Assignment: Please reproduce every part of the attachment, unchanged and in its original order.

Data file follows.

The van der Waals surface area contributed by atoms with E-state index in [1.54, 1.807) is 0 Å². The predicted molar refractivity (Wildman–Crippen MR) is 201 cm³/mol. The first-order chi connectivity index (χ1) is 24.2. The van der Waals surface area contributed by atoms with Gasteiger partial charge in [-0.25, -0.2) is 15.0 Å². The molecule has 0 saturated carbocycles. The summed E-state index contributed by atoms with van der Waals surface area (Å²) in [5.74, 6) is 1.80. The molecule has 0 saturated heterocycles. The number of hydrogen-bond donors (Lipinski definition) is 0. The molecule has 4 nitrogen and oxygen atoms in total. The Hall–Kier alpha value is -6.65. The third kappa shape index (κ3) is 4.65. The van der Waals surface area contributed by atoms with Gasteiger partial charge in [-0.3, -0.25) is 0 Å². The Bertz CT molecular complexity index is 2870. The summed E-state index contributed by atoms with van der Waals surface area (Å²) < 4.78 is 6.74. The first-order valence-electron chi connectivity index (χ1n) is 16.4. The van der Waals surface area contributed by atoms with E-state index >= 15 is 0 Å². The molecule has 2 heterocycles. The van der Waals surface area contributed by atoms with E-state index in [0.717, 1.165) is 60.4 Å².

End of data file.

The van der Waals surface area contributed by atoms with E-state index in [1.54, 1.807) is 0 Å². The predicted molar refractivity (Wildman–Crippen MR) is 201 cm³/mol. The first-order chi connectivity index (χ1) is 24.2. The van der Waals surface area contributed by atoms with Gasteiger partial charge in [-0.25, -0.2) is 15.0 Å². The molecule has 0 saturated carbocycles. The summed E-state index contributed by atoms with van der Waals surface area (Å²) in [5.74, 6) is 1.80. The molecule has 0 saturated heterocycles. The number of hydrogen-bond donors (Lipinski definition) is 0. The molecule has 4 nitrogen and oxygen atoms in total. The Hall–Kier alpha value is -6.65. The third kappa shape index (κ3) is 4.65. The van der Waals surface area contributed by atoms with Gasteiger partial charge in [-0.3, -0.25) is 0 Å². The Bertz CT molecular complexity index is 2870. The summed E-state index contributed by atoms with van der Waals surface area (Å²) < 4.78 is 6.74. The first-order valence-electron chi connectivity index (χ1n) is 16.4. The van der Waals surface area contributed by atoms with E-state index >= 15 is 0 Å². The molecule has 2 heterocycles. The van der Waals surface area contributed by atoms with E-state index in [0.717, 1.165) is 60.4 Å².